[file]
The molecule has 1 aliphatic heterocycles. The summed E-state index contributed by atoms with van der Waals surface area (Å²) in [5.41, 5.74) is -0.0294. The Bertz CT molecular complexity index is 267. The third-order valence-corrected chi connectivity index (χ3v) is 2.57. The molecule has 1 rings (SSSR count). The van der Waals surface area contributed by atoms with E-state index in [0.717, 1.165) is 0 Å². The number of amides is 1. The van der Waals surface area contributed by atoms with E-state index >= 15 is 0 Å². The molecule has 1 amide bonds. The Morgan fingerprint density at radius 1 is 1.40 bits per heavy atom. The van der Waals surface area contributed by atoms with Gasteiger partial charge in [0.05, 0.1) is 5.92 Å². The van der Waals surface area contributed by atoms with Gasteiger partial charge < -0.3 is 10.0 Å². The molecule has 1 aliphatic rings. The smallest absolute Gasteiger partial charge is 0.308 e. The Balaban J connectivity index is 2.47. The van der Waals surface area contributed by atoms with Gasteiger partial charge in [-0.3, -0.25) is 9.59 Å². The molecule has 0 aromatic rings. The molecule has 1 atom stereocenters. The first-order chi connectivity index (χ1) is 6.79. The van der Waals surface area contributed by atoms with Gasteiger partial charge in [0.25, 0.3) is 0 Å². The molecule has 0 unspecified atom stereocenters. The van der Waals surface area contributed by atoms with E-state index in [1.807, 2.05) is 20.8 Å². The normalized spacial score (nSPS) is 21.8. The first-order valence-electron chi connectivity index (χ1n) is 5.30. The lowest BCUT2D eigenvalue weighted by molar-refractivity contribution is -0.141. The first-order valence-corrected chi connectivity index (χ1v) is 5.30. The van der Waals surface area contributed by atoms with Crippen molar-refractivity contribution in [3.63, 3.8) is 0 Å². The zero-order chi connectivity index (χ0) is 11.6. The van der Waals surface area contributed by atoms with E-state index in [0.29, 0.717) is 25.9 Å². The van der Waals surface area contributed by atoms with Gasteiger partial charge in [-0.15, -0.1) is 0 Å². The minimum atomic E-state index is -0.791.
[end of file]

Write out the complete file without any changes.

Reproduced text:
The molecule has 1 aliphatic heterocycles. The summed E-state index contributed by atoms with van der Waals surface area (Å²) in [5.41, 5.74) is -0.0294. The Bertz CT molecular complexity index is 267. The third-order valence-corrected chi connectivity index (χ3v) is 2.57. The molecule has 1 rings (SSSR count). The van der Waals surface area contributed by atoms with E-state index in [0.717, 1.165) is 0 Å². The number of amides is 1. The van der Waals surface area contributed by atoms with E-state index >= 15 is 0 Å². The molecule has 1 amide bonds. The Morgan fingerprint density at radius 1 is 1.40 bits per heavy atom. The van der Waals surface area contributed by atoms with Gasteiger partial charge in [0.05, 0.1) is 5.92 Å². The van der Waals surface area contributed by atoms with Gasteiger partial charge < -0.3 is 10.0 Å². The molecule has 1 aliphatic rings. The smallest absolute Gasteiger partial charge is 0.308 e. The Balaban J connectivity index is 2.47. The van der Waals surface area contributed by atoms with Gasteiger partial charge in [-0.3, -0.25) is 9.59 Å². The molecule has 0 aromatic rings. The molecule has 1 atom stereocenters. The first-order chi connectivity index (χ1) is 6.79. The van der Waals surface area contributed by atoms with Gasteiger partial charge in [0.25, 0.3) is 0 Å². The molecule has 0 unspecified atom stereocenters. The van der Waals surface area contributed by atoms with E-state index in [1.807, 2.05) is 20.8 Å². The normalized spacial score (nSPS) is 21.8. The first-order valence-electron chi connectivity index (χ1n) is 5.30. The lowest BCUT2D eigenvalue weighted by molar-refractivity contribution is -0.141. The first-order valence-corrected chi connectivity index (χ1v) is 5.30. The van der Waals surface area contributed by atoms with Crippen molar-refractivity contribution in [3.63, 3.8) is 0 Å². The zero-order chi connectivity index (χ0) is 11.6. The van der Waals surface area contributed by atoms with E-state index in [0.29, 0.717) is 25.9 Å². The van der Waals surface area contributed by atoms with Gasteiger partial charge in [-0.15, -0.1) is 0 Å². The minimum atomic E-state index is -0.791.